A fiction truer than reality

It might seem like all fiction tells stories, but that's not true. I read Italo Calvino's "Invisible Cities" last week, and like a lot of literature, it didn't so much unfold as describe. At the border of storytelling are books like Lord Dunsany's "The Gods of Pegana," which I'm reading now, or even Lovecraft's "At... Continue Reading →

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(Music) Ambush from Ten Sides

A single ethnic group constitutes fully 18% of the human species. At 1.3 billion in number, Han Chinese are the largest "tribe" in the world. There is simply nothing analogous in the West -- not just their size but their unbroken antiquity. Chinese people speak the same language(s) as their forebears. Mandarin and Cantonese have... Continue Reading →

Encountering the Old Gods

There's a trend in contemporary fantastic art so pervasive that I feel it needs it's own genre: the casual hierophany. A hierophany is a manifestation of the divine other. The name implies more than a mere appearance, however, which could come simply in a vision. A hierophany is an eruption of divine force in our... Continue Reading →

The myth of interpretation

The French philosopher and literary critic Roland Barthes developed an extension of Saussure's semiotics that he called mythology, an apt name since '-ology' technically means 'study of' rather than simply 'collection.' For Barthes, the semiological system of signifier/signified/sign was itself collectively another signifier that could be parsed, second-order, into a meta-language of myth. He gives... Continue Reading →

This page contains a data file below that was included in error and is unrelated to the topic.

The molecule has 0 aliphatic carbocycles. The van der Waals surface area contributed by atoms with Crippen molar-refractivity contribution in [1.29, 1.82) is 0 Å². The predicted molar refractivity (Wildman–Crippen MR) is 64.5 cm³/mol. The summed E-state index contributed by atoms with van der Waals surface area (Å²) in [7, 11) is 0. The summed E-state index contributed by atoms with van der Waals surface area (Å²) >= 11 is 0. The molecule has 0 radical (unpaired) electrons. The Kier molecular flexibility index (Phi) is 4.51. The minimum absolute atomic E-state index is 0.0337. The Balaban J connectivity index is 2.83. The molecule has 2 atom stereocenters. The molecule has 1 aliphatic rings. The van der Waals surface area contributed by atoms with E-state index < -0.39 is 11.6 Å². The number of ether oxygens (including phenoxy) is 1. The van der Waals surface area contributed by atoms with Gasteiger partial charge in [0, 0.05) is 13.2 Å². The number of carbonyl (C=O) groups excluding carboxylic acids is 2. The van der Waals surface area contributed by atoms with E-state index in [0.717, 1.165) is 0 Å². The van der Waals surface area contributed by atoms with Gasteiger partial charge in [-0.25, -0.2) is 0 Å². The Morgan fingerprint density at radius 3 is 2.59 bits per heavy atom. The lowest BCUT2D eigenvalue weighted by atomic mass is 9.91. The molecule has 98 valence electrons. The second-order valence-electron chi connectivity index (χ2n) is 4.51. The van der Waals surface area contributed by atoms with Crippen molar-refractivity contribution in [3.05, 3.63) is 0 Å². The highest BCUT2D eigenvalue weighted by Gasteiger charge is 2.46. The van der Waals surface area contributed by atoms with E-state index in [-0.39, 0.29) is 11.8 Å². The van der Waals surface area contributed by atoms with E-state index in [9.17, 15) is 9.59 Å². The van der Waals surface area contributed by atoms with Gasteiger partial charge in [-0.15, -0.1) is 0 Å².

Language, Security, and the IoT

As far as we know, the alphabet was invented only once* -- in Phoenicia (covering modern-day Lebanon, Syria, and Israel). It spread and persisted because with it, you can render any word in any language. This is what the physicist David Deutsch called "the beginning of infinity" in his book of the same name. It... Continue Reading →

The X-rated architecture of Jean-Jacques Lequeu (NSFW)

Later this year, the Petit Palais in Paris will host an exhibition on one of the most enigmatic and little-known figures in architecture, Jean-Jacques Lequeu (1757-1825), whose fanciful, unorthodox, yet exactingly illustrated designs were just as grandiose as his contemporary (and better known) archrivals Etienne-Louis Boullee (1728-99) and Claude-Nicholas Ledoux (1736-1806). (Boullee's cenotaph to Newton... Continue Reading →

Men Act, Women Appear (NSFW)

"The mirror was often used as a symbol of the vanity of woman. The moralizing, however, was mostly hypocritical. You painted a naked woman because you enjoyed looking at her, you put a mirror in her hand and you called the painting "Vanity", thus morally condemning the woman whose nakedness you had depicted for your... Continue Reading →

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